On my way from work Friday I decided to pick up some roast duck from a store in Chinatown to accompany the squash risotto I had planned on making for dinner. We had a whole roast duck for the two of us. Needless to say, we had too much. Seeing as Sunday was supposed to be a lazy Sunday, simply doing a few things around the house and running a couple of errands with my friend Jasmine, I planned on making dumplings with some of the leftover duck.
This was my second attempt at making dumplings – ever! The first time I used shrimps, mushrooms and scallions but I must have done something wrong because when I proceeded to cook them, the dumplings filled with water and just weren’t that tasty.
I was determined for this time to be different, I had a strategy:
One: make a test dumpling to check for taste, cooking time and overall holding power
Two: keep an egg yolk near just in case the filling doesn’t bind together
Three: keep some extra wrappers in case I tug too hard and the dough tears
At 11am, the sound system was turned on, the dumpling wrappers were thawed, my ingredients and tools laid out; I was ready to start making dumplings! I proceeded to mix my filling, bring my pot of water to a boil and carefully wrapped up my test dumpling. I plopped it into the boiling water and waited two minutes – as mentioned on the dumpling wrappers packaging. With a slotted spoon I took the dumpling out of the boiling water but noticed the edges of the dough still looked stiff, so I put it back in for another couple of minutes or so. I finally took it out of its bath and let it cool. The dough looked like it had perfectly sealed around the filling and there did not appear to be any water bubbles. The taste test came back positive: my filling was nicely bound together (no need for that extra yolk) and the dough was perfectly soft (a four minute cook time is ideal, as long as your filling doesn’t have any raw meat or seafood ingredients). I did add a bit of salt and pepper to the filling mixture but no other changes were made. I proceeded to wrap and boil more dumplings just as my phone rang. My friend Cammie wanted to drop off something for me before my trip, the book Julie and Julia which I haven’t read yet, nor have I seen the movie. So she stopped by with her husband, we chatted for a while over coffee and they left with a small care package. Just as they were leaving, my friend Laura calls and asked if she could stop by to pick up the extra cookie sheet she had lent me. While I wait for her to arrive, I continue with my dumpling making, sending a few more bundles into their boiling bath
Laura arrives, I put out a pot of tea and moments after, right on schedule, Jasmine knocks on the door. The three of us spend some time chatting and catching up. Mid-afternoon has rolled around and I still have a few more dumplings to finish up. Laura says goodbye and heads home with her cookie sheet and care package. I finish up the dumplings I had left to do and out the door I go, along with Jasmine to run our errands at 4pm on a Sunday afternoon.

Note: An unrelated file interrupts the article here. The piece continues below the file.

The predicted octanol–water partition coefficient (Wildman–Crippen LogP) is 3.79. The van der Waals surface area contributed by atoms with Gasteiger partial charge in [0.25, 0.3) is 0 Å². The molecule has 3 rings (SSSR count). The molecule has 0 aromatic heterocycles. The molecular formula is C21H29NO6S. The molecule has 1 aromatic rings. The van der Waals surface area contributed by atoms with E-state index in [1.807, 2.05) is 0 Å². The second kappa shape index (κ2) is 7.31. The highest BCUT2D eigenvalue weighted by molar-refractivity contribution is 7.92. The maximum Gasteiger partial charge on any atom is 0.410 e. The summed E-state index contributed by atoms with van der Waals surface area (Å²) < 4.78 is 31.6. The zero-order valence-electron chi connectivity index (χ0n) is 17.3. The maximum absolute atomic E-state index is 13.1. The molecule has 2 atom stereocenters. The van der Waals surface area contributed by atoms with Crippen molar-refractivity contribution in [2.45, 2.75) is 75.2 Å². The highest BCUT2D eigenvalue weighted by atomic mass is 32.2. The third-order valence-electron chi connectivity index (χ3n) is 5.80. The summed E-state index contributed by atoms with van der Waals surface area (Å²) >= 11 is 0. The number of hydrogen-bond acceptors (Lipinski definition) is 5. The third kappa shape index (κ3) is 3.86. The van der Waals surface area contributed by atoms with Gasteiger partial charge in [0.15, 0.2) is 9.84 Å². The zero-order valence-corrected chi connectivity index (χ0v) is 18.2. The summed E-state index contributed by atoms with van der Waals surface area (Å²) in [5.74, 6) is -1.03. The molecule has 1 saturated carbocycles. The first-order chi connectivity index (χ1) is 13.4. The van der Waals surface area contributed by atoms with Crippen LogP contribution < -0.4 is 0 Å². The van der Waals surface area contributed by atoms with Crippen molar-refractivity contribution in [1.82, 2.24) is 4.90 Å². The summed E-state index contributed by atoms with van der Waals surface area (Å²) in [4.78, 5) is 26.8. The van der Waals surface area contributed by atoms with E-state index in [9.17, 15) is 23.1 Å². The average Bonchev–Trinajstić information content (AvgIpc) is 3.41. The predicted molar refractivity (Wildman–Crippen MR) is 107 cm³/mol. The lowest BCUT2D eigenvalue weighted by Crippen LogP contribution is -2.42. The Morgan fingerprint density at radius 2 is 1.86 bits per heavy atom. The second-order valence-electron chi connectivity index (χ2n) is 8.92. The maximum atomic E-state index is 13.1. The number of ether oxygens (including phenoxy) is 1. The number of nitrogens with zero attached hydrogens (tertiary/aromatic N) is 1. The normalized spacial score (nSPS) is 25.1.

At the end, I never managed to do all the things I had planned to do on this so-called lazy day. However, I did manage to make forty dumplings, spend a few hours catching up with friends, sending them home with their respective care packages. In any case, what’s the point of cooking if you can’t share it!
Duck and Zucchini Dumplings
- About one cup and a half of cooked duck, chopped
- About one cup of zucchini, shredded (using a cheese grater is easiest)
- About ¼ cup of scallions, chopped
- Salt and pepper to taste
- About 40 wonton wrappers (most grocery stores sells frozen packages, just remember to thaw them ahead of time)
- Egg wash (one egg whisked with one tbsp of water)
Combine the first three ingredients in a large bowl. Adjust seasoning with salt and pepper. Lay out a clean dish cloth on a cookie sheet and dampen another clean one to cover the dumpling wrappers so that they do not dry out.
Take one dumpling wrapper and place it in the palm of your hand. Spoon a small amount of the duck mixture into the center, squeezing the filling to make sure there aren’t any air bubbles. Dip the tip of your finger into the egg wash and moisten the dumpling wrappers around its filling. Gently wrap the dough around the filling making sure to push out any air bubbles. Seal the dough by pressing it tightly together. Proceed with the remainder of the filling and dumpling wrappers. Bring a large pot of water to boil and gently drop in the dumplings. You do not want to cook too many at a time, or else they may stick to each other. They need enough room to swim around. After about 4 minutes of cooking (only if you’re using a precooked filling as I have here), take them out with a slotted spoon and put them on the towel covered cookie sheet to absorb the extra water. Cover the dumpling with a damp cloth to ensure they do not dry out. If they’re still hot you can serve them right away with a dipping sauce of your choice. If you’re making them ahead, you can easily store them in a plastic container until ready to eat. To heat them up you can steam them or boil them again – just long enough to heat through. Or you can, as I suggested to my friends, heat up some broth of your choice, add an assortment of veggies to the broth, and right before serving drop in the dumplings to make an Asian style dumpling soup.